Investors are always looking for ways to build better strategies. A popular tax-deferring provision might be the ticket. Commercial property owners especially benefit from the advantages. While this transaction is common, there is a lot to learn about how the process works.
A 1031 exchange allows real estate owners to swap one investment property for another. Most real estate sales are taxable. However, through a 1031 exchange, you pay little to no taxes. In this case, your investment continues to grow without taxes cutting in the profits.
It’s important to know a few things about the real estate exchange before continuing, which includes:
- It isn’t personal. The 1031 exchange is meant for investment and business property. Therefore, homeowners cannot use the provision to swap their home for another. In some unique cases, it could apply to vacation homes or other types of property.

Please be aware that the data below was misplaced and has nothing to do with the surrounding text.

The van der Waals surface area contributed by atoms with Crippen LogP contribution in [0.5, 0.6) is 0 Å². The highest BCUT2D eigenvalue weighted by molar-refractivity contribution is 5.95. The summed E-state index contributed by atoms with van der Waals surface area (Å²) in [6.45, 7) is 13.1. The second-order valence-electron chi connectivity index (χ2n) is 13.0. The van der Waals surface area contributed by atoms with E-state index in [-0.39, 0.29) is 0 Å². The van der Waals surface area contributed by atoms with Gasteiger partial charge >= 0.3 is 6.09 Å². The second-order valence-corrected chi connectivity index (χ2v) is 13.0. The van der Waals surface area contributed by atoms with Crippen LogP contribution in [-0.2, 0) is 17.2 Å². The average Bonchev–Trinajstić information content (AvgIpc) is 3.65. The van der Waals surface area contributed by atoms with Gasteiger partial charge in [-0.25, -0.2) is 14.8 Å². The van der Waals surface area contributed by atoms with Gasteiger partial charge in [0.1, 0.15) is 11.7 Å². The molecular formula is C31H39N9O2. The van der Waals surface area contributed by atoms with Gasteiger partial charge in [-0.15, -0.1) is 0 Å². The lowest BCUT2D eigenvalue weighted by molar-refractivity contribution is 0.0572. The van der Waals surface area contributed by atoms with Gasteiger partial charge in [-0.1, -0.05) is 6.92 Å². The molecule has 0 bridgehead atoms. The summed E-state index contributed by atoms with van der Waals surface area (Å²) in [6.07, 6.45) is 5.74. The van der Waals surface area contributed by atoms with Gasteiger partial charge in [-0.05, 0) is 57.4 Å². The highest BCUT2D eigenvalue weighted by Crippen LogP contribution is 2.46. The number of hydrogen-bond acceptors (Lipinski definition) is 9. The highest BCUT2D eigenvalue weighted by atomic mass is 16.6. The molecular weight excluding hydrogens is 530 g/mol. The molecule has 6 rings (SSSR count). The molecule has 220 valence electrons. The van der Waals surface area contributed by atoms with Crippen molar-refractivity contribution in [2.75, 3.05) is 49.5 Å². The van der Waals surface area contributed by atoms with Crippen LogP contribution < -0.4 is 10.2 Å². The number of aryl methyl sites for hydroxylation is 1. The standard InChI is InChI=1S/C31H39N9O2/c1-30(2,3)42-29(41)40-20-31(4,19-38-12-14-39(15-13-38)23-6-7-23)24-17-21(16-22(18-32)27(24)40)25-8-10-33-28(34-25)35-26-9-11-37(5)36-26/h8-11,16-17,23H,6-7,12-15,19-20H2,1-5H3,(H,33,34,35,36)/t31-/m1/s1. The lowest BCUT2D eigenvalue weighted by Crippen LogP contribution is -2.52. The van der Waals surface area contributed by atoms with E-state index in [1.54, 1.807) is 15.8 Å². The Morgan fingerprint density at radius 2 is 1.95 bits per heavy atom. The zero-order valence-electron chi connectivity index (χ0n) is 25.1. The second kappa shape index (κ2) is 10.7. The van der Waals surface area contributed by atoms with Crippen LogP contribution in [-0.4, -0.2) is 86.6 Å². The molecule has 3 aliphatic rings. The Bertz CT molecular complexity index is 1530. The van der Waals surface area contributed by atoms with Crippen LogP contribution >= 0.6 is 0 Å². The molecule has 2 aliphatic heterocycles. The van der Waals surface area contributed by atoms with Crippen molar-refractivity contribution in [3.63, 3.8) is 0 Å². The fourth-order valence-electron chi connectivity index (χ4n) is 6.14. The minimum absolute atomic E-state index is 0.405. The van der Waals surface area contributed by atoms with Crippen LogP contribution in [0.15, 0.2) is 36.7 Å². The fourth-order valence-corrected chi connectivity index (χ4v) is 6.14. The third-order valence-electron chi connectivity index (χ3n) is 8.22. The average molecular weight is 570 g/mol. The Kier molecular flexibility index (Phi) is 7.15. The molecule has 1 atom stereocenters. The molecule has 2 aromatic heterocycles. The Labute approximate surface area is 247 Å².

- There’s a three-party exchange. Due to the nature of the swap, you can do a delayed exchange. The odds of finding a person with the exact property you want, while wanting yours, can take some time. During a delayed exchange, a middleman holds onto the cash after you sell your property. When the time is right, this person uses the cash to buy the replacement property.
- You need to follow a timeline. After you have sold your property, you have six months to close on the replacement property. The countdown starts immediately after you close on selling your first property.
- You need a Qualified Intermediary. Doing a 1031 exchange by yourself, only using a CPA, could get you into trouble with the IRS. Instead, find an attorney who can legally act as a Qualified Intermediary (QI). A QI plays an essential role in ensuring the exchange transaction is done properly.
There is no limit to how many times you can do a 1031 exchange. You won’t need to pay tax unless you eventually sell for cash.